North Sails NEWS

December 14, 2018


North Experts Share Light Air Speed Tips

Greiner Hobbs’ Dark Horse, second place. 📷 Chris Howell

North Sails is proud to sponsor of the 2018-19 Davis Island Winter Series. Our J/70 experts Mike Marshall, Tim Healy and Will Welles offered on-the-water coaching and a post-sailing debrief on the practice day to get the teams up to speed. After the regatta, they put together some key tips from what they learned which can help your team sail faster in the next event of the series.


As simple as it seems, it is critical to keep the boat moving as fast as possible in the last 2 minutes of a light air start. Getting too slow at the start (by aggressive steering, luffing the sails, or being under the fleet in no wind) on your final approach is a high risk maneuver that will more than likely result in a second or third row start.


When steering upwind in light air it’s crucial to not pinch. Keep the telltales mostly straight back with a little lift on the inside telltale. If you pinch too long, the boat loses momentum and the keel loses flow. Once that happens, it will take minutes to get back up to speed again.

Crew Position

Help the person on the helm steer by using your weight, both upwind and downwind. Bodies moving together as one have the biggest impact. In flat water the crew should be all the way forward on the rail if hiking, or all the way forward in the cockpit.

Trimming the Sails

Be careful to not over trim the main or jib. The upper leech telltales should be flowing 100% of the time in light air. To find max trim on either main or jib, sheet in until the upper leech telltales stall, then ease until they start flowing again.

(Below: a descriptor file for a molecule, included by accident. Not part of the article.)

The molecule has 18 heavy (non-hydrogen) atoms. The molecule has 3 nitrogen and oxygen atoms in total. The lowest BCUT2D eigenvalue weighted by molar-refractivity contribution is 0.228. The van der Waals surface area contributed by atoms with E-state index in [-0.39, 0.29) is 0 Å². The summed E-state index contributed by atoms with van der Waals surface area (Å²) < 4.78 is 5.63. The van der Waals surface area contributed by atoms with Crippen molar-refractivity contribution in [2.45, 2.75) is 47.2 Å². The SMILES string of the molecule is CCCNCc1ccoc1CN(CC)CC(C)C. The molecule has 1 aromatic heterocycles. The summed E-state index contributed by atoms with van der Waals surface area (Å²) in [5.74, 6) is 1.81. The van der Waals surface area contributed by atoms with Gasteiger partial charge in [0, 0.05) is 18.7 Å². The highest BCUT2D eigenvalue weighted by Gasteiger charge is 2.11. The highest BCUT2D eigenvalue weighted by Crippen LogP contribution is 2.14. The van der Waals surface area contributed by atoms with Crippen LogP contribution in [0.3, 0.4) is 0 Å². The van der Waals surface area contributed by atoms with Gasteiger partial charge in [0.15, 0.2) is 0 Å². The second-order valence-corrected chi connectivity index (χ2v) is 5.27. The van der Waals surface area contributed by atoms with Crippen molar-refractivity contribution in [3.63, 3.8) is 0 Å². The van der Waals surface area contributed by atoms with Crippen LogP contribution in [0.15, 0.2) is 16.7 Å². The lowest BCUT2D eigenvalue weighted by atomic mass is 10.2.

The jib needs to be eased in chop or in lulls to keep its upper leech telltale flowing. We recommend easing with the leeward sheet to make sure the lower part of the sail stays deep for power. If the weather sheet is eased, the bottom gets too flat and the jib loses too much driving force.

The main also needs to have the upper leech telltales flowing in light air. If you need to live in a tight lane, sheeting in tighter and stalling the upper leech telltales is okay temporarily. You will slow down a bit, and the leeward boat will gradually extend.


North powered boats finished 2, 3, 4*, 5, 6*, 7, 9, 10.
Full Results

Learn more about the North J/70 products.

Douglas Strebel’s Black River Racing, third place. 📷 Chris Howell


Doug Clark’s Polar, with Tim Healy on board calling the tactics. 📷 Chris Howell


Beautiful view of the fleet sailing downwind. đź“· Chris Howell
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